When I was 8 or 9 years old, another girl and I were discussing what our favorite color was. My little friend, in a prim, self-consciously patriotic voice, said that her favorite colors were red, white and blue. I replied that my favorite color was green—and that it was “underneath” all the other colors. We wouldn’t even have red, white and blue, I declared, if we didn’t have green.
Recalling this conversation some 60 years later, I’m amazed that my 9-year-old self knew this. Yet it’s something I’ve always believed: The color green gives grounding and life to everything else, from the vital, sustaining green of chlorophyll that feeds us daily, to the wild world of Nature all around us that nourishes our hearts, souls, and senses. “Living green” means living sustainably, and comprises recycling, alternative energy, organic gardening and many other increasingly important practices. And people of all ages are beginning to say that they are on the “green path”—the spiritual/ecological path of honoring the natural world both practically—through, say, permaculture or herbalism—and ceremonially, perhaps by creating a four-directions wheel in the garden.
When the Green Christ speaks of “the Green,” he presents it as a ray or force—a living, creative intelligence—reminiscent of poet Dylan Thomas’s famous phrase: “The force that through the green fuse drives the flower.”
Many traditions of healing and Eastern wisdom speak of chakras—nodes or loci of vibrational energy that anchor the physical body. In most of these systems, the heart chakra is green. The first time I studied the chakras—with spiritual healing pioneer Barbara Brennan in the 1980s—I recognized the truth of this. The heart is green. The land is green. The link between humans and the green land is the heart. The heart is a generator of love energy. Our primary love is inherently for the land, whose living constituents make up and inform our entire being, from the physical to the spiritual.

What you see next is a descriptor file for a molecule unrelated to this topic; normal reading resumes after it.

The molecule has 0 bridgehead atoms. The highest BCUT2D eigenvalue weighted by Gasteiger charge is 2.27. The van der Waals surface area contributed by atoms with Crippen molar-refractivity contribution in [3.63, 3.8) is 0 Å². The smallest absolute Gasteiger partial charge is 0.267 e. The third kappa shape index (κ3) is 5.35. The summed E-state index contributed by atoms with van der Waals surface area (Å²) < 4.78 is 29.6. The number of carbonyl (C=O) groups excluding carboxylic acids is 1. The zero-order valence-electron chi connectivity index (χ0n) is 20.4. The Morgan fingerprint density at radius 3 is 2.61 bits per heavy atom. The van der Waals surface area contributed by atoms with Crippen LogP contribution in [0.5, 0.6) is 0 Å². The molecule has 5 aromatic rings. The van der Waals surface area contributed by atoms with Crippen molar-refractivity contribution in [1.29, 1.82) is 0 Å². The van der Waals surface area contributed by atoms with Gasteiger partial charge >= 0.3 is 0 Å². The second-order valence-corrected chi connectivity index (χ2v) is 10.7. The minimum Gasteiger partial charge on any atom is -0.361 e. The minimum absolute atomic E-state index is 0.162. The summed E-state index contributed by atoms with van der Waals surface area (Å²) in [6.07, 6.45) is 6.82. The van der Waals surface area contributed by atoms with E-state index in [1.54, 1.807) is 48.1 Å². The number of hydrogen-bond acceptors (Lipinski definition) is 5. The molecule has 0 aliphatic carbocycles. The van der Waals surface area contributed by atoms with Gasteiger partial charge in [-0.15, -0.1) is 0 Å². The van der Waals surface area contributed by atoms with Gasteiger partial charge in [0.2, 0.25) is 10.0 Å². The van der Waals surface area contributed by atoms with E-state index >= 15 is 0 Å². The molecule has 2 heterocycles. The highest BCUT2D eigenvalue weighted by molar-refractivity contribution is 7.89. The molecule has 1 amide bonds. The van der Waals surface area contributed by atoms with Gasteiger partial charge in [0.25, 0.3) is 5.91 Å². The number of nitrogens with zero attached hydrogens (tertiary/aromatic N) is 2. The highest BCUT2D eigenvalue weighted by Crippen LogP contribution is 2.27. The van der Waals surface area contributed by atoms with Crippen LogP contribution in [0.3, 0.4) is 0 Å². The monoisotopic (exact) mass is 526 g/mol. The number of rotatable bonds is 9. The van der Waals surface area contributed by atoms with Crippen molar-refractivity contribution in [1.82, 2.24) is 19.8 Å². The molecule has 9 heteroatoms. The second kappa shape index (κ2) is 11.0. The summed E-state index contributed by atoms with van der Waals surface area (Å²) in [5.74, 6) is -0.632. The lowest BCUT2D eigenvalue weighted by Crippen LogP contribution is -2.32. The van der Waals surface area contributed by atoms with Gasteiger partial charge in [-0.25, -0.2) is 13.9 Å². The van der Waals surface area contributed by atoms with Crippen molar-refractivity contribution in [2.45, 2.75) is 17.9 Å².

Therefore, our initiation into remembering ourselves as whole, earth-connected human people must take place in the heart of each one of us, transforming it into a green vessel of love for the natural world, and thus for our whole self.
It’s striking that virtually all religions and spiritual paths revere the heart as a place of love, compassion and goodness. What most of them don’t seem to realize, however, is that love for the Sacred Land, for Nature in all her beauty and mystery, is the deepest love the heart contains. When this love is ignored or denied, the heart weakens and become less itself, and so do we.
I have to admit that I’ve asked the Green Christ more than once if he could call himself something else. I got the “Green” part right away, but why the “Christ”? As I’ve come to understand his message, however, I understand the rightness of his name. He carries, reflects and mediates our Earth’s most fundamental force—the Green—and offers this force to humanity. In his role as Redeemer, he points like an arrow to our true nature, borne deep within our hearts: We are inseparable from the Green World. For us to become fully ourselves, we need to awaken and remember this. Only through the Green can we redeem ourselves and become a positive, heart-full force for the Resurrection of the sacred lands of Gaia, our forever home.
© Copyright Mary Janet Fowler, Santa Fe, New Mexico, USA. Reproduction of this material in whole or in part is strictly prohibited without written permission.